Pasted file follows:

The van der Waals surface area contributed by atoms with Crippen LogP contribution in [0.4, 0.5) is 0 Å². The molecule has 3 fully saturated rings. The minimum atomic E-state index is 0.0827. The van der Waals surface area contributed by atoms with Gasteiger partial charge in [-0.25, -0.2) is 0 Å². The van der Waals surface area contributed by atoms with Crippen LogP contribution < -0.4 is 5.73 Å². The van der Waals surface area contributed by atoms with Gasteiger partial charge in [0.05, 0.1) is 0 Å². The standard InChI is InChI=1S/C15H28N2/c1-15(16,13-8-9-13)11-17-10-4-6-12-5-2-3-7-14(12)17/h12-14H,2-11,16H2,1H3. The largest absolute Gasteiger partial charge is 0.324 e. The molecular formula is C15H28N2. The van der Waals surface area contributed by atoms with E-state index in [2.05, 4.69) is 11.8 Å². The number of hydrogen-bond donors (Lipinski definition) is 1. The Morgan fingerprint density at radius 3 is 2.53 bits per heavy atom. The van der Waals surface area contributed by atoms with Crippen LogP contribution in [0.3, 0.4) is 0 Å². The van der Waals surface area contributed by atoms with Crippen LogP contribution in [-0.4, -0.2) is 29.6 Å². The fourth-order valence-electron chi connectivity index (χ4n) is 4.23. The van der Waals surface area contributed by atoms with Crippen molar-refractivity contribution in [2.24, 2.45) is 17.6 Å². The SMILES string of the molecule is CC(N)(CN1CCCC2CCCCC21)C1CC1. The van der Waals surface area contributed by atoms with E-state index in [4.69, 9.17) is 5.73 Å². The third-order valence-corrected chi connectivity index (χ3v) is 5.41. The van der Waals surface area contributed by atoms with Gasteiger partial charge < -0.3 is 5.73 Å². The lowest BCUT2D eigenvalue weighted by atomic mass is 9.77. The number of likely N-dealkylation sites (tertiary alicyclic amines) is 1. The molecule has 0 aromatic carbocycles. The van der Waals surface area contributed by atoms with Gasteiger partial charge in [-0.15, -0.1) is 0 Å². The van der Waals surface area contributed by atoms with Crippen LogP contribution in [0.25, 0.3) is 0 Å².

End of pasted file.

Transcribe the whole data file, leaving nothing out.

The van der Waals surface area contributed by atoms with Crippen LogP contribution in [0.4, 0.5) is 0 Å². The molecule has 3 fully saturated rings. The minimum atomic E-state index is 0.0827. The van der Waals surface area contributed by atoms with Gasteiger partial charge in [-0.25, -0.2) is 0 Å². The van der Waals surface area contributed by atoms with Crippen LogP contribution < -0.4 is 5.73 Å². The van der Waals surface area contributed by atoms with Gasteiger partial charge in [0.05, 0.1) is 0 Å². The standard InChI is InChI=1S/C15H28N2/c1-15(16,13-8-9-13)11-17-10-4-6-12-5-2-3-7-14(12)17/h12-14H,2-11,16H2,1H3. The largest absolute Gasteiger partial charge is 0.324 e. The molecular formula is C15H28N2. The van der Waals surface area contributed by atoms with E-state index in [2.05, 4.69) is 11.8 Å². The number of hydrogen-bond donors (Lipinski definition) is 1. The Morgan fingerprint density at radius 3 is 2.53 bits per heavy atom. The van der Waals surface area contributed by atoms with Crippen LogP contribution in [0.3, 0.4) is 0 Å². The van der Waals surface area contributed by atoms with Crippen LogP contribution in [-0.4, -0.2) is 29.6 Å². The fourth-order valence-electron chi connectivity index (χ4n) is 4.23. The van der Waals surface area contributed by atoms with Crippen molar-refractivity contribution in [2.24, 2.45) is 17.6 Å². The SMILES string of the molecule is CC(N)(CN1CCCC2CCCCC21)C1CC1. The van der Waals surface area contributed by atoms with E-state index in [4.69, 9.17) is 5.73 Å². The third-order valence-corrected chi connectivity index (χ3v) is 5.41. The van der Waals surface area contributed by atoms with Gasteiger partial charge < -0.3 is 5.73 Å². The lowest BCUT2D eigenvalue weighted by atomic mass is 9.77. The number of likely N-dealkylation sites (tertiary alicyclic amines) is 1. The molecule has 0 aromatic carbocycles. The van der Waals surface area contributed by atoms with Gasteiger partial charge in [-0.15, -0.1) is 0 Å². The van der Waals surface area contributed by atoms with Crippen LogP contribution in [0.25, 0.3) is 0 Å².